Jay Walder, Chief Executive Officer of MTR Corporation stated: “As a result of the integrated development of communities with the railway, Hong Kong has the highest use of public transport in the world. Our system is not only financially sustainable, it is also environmentally sustainable. The railway is never short of funding for the essential maintenance, rehabilitation and expansion, and as the low-carbon backbone of our transport system, it brings direct health benefits.”
The MTR system caters for on average 5.1 million passengers every weekday across all of its services and is regarded as one of the world’s leading railways for safety, reliability, customer service and cost efficiency.
Over time, MTR Corporation has diversified into a variety of different business interests including the development of residential and commercial projects (which includes a range of shopping malls), property leasing and management, advertising, telecommunication services and international consultancy services.
In recent years, the business has also expanded its concerns into Mainland China, becoming involved in a range of railway-related projects and international consultancies.
Highlights include the construction of a number of metro lines on the mainland, and MTR now operates Beijing Metro Line 4 and Line 14, Shenzhen Metro Longhua Line and Hangzhou Metro Line 1. The corporation also operates the London Overground system in the United Kingdom, the Melbourne Train System in Australia and Stockholm Metro in Sweden.
Innovation has played an important part in MTR’s sustained success and the corporation’s trains operate for about 19 hours a day, 7 days a week, from early morning to 1am the next day.
Trains are operated with automatic signal control and protection systems which regulate the distance between trains, determine the optimal rates of acceleration and braking, as well as the coasting speeds on different sections of a line.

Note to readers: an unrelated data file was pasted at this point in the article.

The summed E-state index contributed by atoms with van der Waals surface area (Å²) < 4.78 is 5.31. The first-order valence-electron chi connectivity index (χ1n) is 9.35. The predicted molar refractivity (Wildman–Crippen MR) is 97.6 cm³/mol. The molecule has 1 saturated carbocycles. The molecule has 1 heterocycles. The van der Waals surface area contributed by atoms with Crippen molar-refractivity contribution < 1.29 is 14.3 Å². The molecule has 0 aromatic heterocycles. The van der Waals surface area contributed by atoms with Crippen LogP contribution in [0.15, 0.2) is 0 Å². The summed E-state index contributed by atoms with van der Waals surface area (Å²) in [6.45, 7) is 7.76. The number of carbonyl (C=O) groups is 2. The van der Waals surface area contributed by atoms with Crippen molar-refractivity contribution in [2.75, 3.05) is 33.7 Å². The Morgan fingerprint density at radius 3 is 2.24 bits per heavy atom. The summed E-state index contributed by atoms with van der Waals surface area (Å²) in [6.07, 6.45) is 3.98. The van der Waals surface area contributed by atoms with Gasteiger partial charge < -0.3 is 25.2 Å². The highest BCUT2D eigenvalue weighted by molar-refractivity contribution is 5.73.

The planning of the service timetable puts a strong emphasis on passenger demand, taking into account the morning and evening peak hours on normal working days.
Even the queuing system comes in for consideration and in December 2013, the company announced that it was introducing a new trial at MTR Prince Edward Station, to test the effectiveness of passenger flow and train services at busy stations.
Normally, passengers waiting for trains follow the arrows to line up on the two sides of the platform screen doors and allow alighting passengers to exit down the middle.
However, under the trial, boarding passengers will be guided to line up on the right side of the platform screen doors while those alighting from trains will exit on the left-hand side.
“This new system is being tested under our Listening·Responding programme. Passengers have commented that the current platform queuing arrangement, especially at busy interchange stations, creates conflicting movements which slows them down getting on and off trains,” said Dr Jacob Kam, Operations Director of MTR Corporation.
“We hope this new queuing system will improve the situation, helping us to provide our passengers with a more comfortable journey and it will also allow trains to move more efficiently in and out of stations.”
Such care and attention to detail – aligned with customer feedback, has helped to shape MTR Corporation into one of the world’s foremost rail providers.